The mumps virus causes fever, headaches, and swollen salivary glands under the jaw. Children who get mumps may develop meningitis (infection of the covering of the brain and spinal cord) and sometimes encephalitis (inflammation of the brain). Mumps can also result in permanent hearing loss. Vaccinate with MMR (a combination vaccine that includes measles, mumps, and rubella) at 12-15 months and 4-6 years.
Pertussis (Whooping Cough)
Pertussis is caused by bacteria. It can cause spells of violent coughing and choking, making it hard to breathe, drink, or eat. The cough can last for weeks. Pertussis is most serious for babies, who can get pneumonia, have seizures, become brain damaged, or even die. About two-thirds of children under 1 year of age who get pertussis must be hospitalized. Vaccinate with DTaP (a combination vaccine that includes diphtheria, tetanus, and pertussis) at 2 months, 4 months, 6 months, 12-18 months, 4-6 years, and 11-12 years.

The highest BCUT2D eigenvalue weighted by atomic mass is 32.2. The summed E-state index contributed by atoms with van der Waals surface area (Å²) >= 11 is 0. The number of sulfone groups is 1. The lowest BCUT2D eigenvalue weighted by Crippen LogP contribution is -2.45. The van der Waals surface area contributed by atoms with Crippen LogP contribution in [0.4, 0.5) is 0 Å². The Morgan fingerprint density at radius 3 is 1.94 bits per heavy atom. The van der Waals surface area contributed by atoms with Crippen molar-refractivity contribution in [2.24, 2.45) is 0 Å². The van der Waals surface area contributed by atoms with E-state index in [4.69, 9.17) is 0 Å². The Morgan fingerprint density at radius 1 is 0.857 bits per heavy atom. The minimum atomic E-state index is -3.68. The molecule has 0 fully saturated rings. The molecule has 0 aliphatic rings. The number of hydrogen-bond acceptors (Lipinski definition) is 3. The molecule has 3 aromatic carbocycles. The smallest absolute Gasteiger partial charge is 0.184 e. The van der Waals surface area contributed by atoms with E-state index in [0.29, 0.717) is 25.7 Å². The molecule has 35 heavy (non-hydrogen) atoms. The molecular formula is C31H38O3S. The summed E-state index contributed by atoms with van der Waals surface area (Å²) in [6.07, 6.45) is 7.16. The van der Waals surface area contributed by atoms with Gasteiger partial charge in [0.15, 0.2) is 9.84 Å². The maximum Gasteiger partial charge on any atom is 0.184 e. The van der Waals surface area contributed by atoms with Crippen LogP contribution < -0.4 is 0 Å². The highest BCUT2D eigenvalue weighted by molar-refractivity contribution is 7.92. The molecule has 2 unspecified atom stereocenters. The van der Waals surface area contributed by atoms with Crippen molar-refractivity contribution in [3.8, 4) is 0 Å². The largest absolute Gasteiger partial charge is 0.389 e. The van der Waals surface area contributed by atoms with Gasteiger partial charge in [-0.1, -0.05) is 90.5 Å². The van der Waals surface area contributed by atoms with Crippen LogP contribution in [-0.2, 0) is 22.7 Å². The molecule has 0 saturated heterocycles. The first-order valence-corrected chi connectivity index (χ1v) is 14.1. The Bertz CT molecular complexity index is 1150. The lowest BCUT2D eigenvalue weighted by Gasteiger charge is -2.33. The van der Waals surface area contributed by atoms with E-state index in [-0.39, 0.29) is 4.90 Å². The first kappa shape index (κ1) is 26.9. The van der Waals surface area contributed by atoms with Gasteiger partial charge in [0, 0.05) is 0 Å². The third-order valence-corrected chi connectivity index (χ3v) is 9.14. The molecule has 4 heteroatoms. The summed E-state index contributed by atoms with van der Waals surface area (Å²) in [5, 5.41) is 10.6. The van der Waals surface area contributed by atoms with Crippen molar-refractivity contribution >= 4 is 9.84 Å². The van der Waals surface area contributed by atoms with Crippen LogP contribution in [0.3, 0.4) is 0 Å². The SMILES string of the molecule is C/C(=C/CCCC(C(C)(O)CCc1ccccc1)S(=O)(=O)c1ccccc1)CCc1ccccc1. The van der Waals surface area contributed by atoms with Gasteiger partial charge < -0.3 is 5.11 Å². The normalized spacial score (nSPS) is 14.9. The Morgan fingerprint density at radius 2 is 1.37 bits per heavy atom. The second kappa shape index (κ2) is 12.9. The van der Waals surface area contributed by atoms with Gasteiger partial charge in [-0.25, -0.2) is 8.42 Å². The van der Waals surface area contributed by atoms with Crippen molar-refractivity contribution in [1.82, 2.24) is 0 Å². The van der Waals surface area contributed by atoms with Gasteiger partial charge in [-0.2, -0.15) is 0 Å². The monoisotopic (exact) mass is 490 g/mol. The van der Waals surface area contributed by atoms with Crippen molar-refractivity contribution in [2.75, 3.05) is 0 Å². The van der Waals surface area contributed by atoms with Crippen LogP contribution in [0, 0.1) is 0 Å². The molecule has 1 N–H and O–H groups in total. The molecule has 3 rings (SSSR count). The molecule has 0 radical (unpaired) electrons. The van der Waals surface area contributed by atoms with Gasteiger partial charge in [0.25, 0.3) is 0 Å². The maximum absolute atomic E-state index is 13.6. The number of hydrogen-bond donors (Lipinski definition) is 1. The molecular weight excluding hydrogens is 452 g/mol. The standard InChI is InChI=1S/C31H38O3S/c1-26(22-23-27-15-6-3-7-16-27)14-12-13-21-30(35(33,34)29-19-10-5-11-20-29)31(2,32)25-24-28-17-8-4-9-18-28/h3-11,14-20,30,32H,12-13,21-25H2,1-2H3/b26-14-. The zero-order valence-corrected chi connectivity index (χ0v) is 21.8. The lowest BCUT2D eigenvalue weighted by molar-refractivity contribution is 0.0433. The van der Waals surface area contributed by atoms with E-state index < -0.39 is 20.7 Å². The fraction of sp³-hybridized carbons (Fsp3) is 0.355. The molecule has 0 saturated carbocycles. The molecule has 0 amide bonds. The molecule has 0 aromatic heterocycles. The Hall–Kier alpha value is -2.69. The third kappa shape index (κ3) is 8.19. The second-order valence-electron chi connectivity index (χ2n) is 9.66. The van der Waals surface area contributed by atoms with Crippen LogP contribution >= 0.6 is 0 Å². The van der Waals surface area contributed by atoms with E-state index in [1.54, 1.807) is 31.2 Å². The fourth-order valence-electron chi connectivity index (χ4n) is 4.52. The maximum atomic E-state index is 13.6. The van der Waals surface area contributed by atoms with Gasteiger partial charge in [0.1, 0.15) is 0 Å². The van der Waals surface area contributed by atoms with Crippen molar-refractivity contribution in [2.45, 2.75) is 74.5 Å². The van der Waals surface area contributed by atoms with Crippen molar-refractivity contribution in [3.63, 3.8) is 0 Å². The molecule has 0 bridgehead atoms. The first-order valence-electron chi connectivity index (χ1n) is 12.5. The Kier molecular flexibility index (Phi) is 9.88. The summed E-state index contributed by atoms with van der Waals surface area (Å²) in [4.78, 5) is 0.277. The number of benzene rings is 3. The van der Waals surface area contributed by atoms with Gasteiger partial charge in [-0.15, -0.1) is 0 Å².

Pneumococcal disease is a bacterial infection that invades the lungs, causing the most common kind of bacterial pneumonia. The bacteria can invade both the bloodstream (bacteremia) and the brain (meningitis). Symptoms include high fever, cough with chest pain and mucus, shaking chills, breathlessness, and chest pain that increases with breathing. Pneumococcal disease can result in hospitalization and even death.
Vaccinate with pneumococcal at 2 months, 4 months, 6 months, and 12-15 months.